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Orchid bees are endangered by deforestation in the Amazon

A survey of orchid bees in the Brazilian Amazon state of Rondônia, conducted in the 1990s, is casting new light on the effects of deforestation on these important pollinators, which are considered indicators of biodiversity in the neotropics. 

The latest study, led by the University of Kansas, highlights the resilience and vulnerability of these scent-collecting bees amidst environmental change.

Collecting orchid bees 

“This study on orchid bees was an add-on to previous research on stingless bees. Orchid bees are so easy to collect, so we added them to our broader survey of bee biodiversity across this rapidly developing region in the Amazon,” said study lead author J. Christopher Brown, a geography & atmospheric science professor at the University of Kansas. 

“We’ve known for decades that particular fragrances like eucalyptus oil, for example, attract male orchid bees, which naturally collect similar fragrances from orchids to use in mating. All you do is dip cotton balls into a variety of chemical attractants and hang these on a string in the open air.”

“The bees start arriving in minutes, hovering around the baits and displaying their often metallic-hued blue and green colors. They were among the first types of organisms studied to understand the impact of that deforestation on the general biology and ecology of an area.” 

Significance of the study

The experts pinpointed specific orchid bee species that thrive in both degraded and preserved environments, offering insight into how deforestation influences local ecosystems.

“I had previously seen orchid bees in museum collections, but seeing them in the field was a wholly different experience. It’s breathtaking seeing these bees appear at the baits out of nowhere,” Brown added. 

This fieldwork, conducted in collaboration with Marcio Oliveira of the National Institute for Amazonian Research, led to the collection of significant data on orchid bees across Rondônia, utilizing a unique method that diverged from traditional yearlong studies focused on forest fragments.

Comprehensive look at orchid bee diversity

Despite the historical nature of the data, its value remains intact, offering a comprehensive look at orchid bee diversity across a broad geographic area. This work serves as a critical baseline for future biodiversity studies in the region.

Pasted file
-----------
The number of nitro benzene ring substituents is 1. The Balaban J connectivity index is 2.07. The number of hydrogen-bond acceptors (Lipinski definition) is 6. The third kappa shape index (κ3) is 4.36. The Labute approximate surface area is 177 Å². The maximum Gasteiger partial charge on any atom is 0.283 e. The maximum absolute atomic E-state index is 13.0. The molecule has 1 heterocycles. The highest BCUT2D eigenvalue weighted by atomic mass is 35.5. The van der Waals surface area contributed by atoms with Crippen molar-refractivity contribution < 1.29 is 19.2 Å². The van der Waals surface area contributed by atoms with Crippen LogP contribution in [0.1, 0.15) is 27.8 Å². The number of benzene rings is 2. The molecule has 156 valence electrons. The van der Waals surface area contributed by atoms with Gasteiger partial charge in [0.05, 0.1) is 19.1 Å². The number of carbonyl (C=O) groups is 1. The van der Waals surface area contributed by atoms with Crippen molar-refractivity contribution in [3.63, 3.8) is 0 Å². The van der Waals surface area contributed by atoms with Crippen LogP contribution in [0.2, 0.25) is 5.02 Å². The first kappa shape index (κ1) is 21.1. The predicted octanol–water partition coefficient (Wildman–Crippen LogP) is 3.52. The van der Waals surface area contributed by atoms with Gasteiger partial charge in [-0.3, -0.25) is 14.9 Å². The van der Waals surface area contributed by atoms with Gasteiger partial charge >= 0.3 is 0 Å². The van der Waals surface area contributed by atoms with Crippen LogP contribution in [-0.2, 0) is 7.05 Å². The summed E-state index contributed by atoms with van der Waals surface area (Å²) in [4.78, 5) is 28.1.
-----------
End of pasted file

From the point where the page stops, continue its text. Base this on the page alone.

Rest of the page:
“While conventional studies involve yearlong collection efforts in a handful of forest fragments, we sampled the bee population in 130 locations across the state in just an hour at each location. This unconventional approach revealed a wealth of bee diversity previously undocumented by others.”

Hope for lower deforestation rates

However, the findings also highlighted the detrimental effects of agricultural colonization on bee populations. Brown suggested that conservation efforts might hinge on Brazil’s internal politics and economics but also mentioned market-oriented strategies that have shown promise in reducing deforestation.

“We are optimistic that stricter enforcement of environmental laws under Brazil’s new administration will lead to lower deforestation rates in the Amazon,” said Brown. “Our research highlighted the substantial reduction in deforestation resulting from these agreements.”

“In light of this, the question arises: What actions can consumers take? Many of these initiatives are led by prominent environmental organizations that wield influence with both industry and government. When these organizations yield tangible results, individuals may consider contributing to support their endeavors, particularly if the cause aligns with their interests and is scientifically backed. Such contributions can make a discernible impact.”

More about orchid bees

Orchid bees are a fascinating group of bees, known scientifically as Euglossini, that are native to the Americas. These bees are known for their striking metallic colors, which can range from vibrant greens and blues to purples and reds.


Unlike many other bee species, orchid bees are solitary, meaning that they do not live in colonies. Each female bee lives and nests independently, constructing her nest in various natural cavities or in the ground.

Mating secrets

The male orchid bees are particularly known for their unique behavior of collecting fragrant compounds from orchids and other sources. They store these scents in specialized pouches in their hind legs, and it is believed that these scents play a crucial role in attracting mates, although the exact mechanisms are still a subject of research.


One of the most remarkable aspects of orchid bees is their relationship with orchids. Many species of orchids rely exclusively on these bees for pollination. 

Orchid bees have long, coiled tongues, adapted for accessing nectar from the deep chambers of certain orchids. This mutualistic relationship highlights a fascinating example of co-evolution, where the bees and the orchids have evolved in tandem to meet each other’s needs. The bees get food and fragrance compounds, while the orchids receive the benefit of specialized pollinators that ensure their reproduction.


Conservation efforts are vital for orchid bees, as they face threats from habitat destruction and fragmentation, which affect their food sources and nesting sites. Preserving tropical and subtropical forests, where these bees are predominantly found, is crucial for maintaining the ecological balance and ensuring the survival of these unique pollinators and the diverse plant life they support.

The study is published in the journal Biological Conservation.


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